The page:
Law schools are beginning to act on the understanding of the wealth of legal knowledge outside the classroom. In doing so, they are increasingly turning to partnerships with Indigenous communities to lead on-the-land teachings. For example, the Osgoode Hall law program has begun annually to take part in an Anishinaabe Law Camp. Hosted by the Chippewas of Nawash First Nation on the Bruce Peninsula in Ontario, students are immersed in the ecology of Anishinaabe law. The University of Alberta has worked with Aseniwuche Winewak Nation to bring law students onto its territory and, through the careful guidance of community elders and youth, learn about wahkotowin. This year, law students at the University of Victoria have the opportunity to engage in a field course in WSÁNEĆ—or Saanich—law, during which they will spend a full semester focusing on WSÁNEĆ legal practices and how they are regenerated and continued through guided teachings on the lands and waters of Vancouver Island.

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These are only a few examples from select law schools in Canada. Other law schools and other university faculties are digging their hands into the soil and standing themselves in rivers to provide four-bodied learning opportunities. While the Truth and Reconciliation Commission Calls to Action have brought focus on the indigenization of university curriculums, the seeds of land-based Indigenous learning have long been sown. And while universities are adept at formally acknowledging the traditional territories and unceded lands they’re situated on, engaging in land-based learning at the direction of Indigenous nations begins to give such recognition meaning.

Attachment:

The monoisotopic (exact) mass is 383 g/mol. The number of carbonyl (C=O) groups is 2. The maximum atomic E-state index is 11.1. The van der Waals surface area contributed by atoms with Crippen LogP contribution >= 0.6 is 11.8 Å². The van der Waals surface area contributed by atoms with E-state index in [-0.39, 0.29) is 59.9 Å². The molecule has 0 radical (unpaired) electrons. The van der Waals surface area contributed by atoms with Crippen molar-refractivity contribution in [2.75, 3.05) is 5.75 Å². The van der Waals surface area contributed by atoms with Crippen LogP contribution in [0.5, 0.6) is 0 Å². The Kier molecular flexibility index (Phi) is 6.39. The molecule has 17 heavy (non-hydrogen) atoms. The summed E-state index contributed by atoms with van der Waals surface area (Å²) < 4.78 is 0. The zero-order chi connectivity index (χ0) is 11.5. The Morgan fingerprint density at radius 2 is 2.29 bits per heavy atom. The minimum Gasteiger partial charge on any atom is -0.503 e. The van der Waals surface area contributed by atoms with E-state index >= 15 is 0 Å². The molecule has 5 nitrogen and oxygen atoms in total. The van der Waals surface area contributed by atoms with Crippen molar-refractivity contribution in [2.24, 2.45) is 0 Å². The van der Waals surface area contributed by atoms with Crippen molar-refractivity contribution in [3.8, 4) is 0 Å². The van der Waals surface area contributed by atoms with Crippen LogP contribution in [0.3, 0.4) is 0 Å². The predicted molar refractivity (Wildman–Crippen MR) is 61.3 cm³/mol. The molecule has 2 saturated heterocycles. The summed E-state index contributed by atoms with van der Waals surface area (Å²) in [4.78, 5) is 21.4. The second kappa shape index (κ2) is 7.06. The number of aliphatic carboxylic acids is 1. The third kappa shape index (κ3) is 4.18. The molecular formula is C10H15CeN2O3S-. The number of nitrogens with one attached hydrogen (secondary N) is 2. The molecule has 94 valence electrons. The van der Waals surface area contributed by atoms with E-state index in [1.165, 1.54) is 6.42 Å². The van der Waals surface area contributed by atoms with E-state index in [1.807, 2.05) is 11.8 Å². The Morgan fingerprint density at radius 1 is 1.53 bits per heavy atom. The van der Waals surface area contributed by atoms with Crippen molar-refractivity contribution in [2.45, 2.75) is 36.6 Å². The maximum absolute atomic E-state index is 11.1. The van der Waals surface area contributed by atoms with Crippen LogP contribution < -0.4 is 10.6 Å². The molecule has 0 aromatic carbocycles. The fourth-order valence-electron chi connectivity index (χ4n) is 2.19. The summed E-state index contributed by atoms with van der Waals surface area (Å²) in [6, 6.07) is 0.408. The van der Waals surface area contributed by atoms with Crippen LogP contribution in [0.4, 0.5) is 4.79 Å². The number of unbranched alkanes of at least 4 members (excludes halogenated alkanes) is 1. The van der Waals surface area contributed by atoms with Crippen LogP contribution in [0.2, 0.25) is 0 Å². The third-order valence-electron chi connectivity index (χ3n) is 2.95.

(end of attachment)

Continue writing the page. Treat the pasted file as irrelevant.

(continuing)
Returning to the brief description of obligations during hunting, it is also important to remember that as a legal principle, wahkotowin represents just one star in a myriad of constellations within Cree law. Widening the frame, it is also important to acknowledge that Cree law is only one of the multitude of Indigenous legal orders in North America. As university students are led out on the land, law schools are committing themselves to showing the full vibrancy of law in North America. If you allow yourself to conceive of laws and legal systems as stars and constellations as I have, then it is wondrous what other beautiful patterns will come into our view—if we choose to make all the stars in our sky matter. Engaging with Indigenous laws on the land is one step in making it so.


Darcy Lindberg is an âpihtawkosisân nêhiyaw/mixed-rooted Plains Cree person, a recovering practising lawyer and doctoral student at the University of Victoria.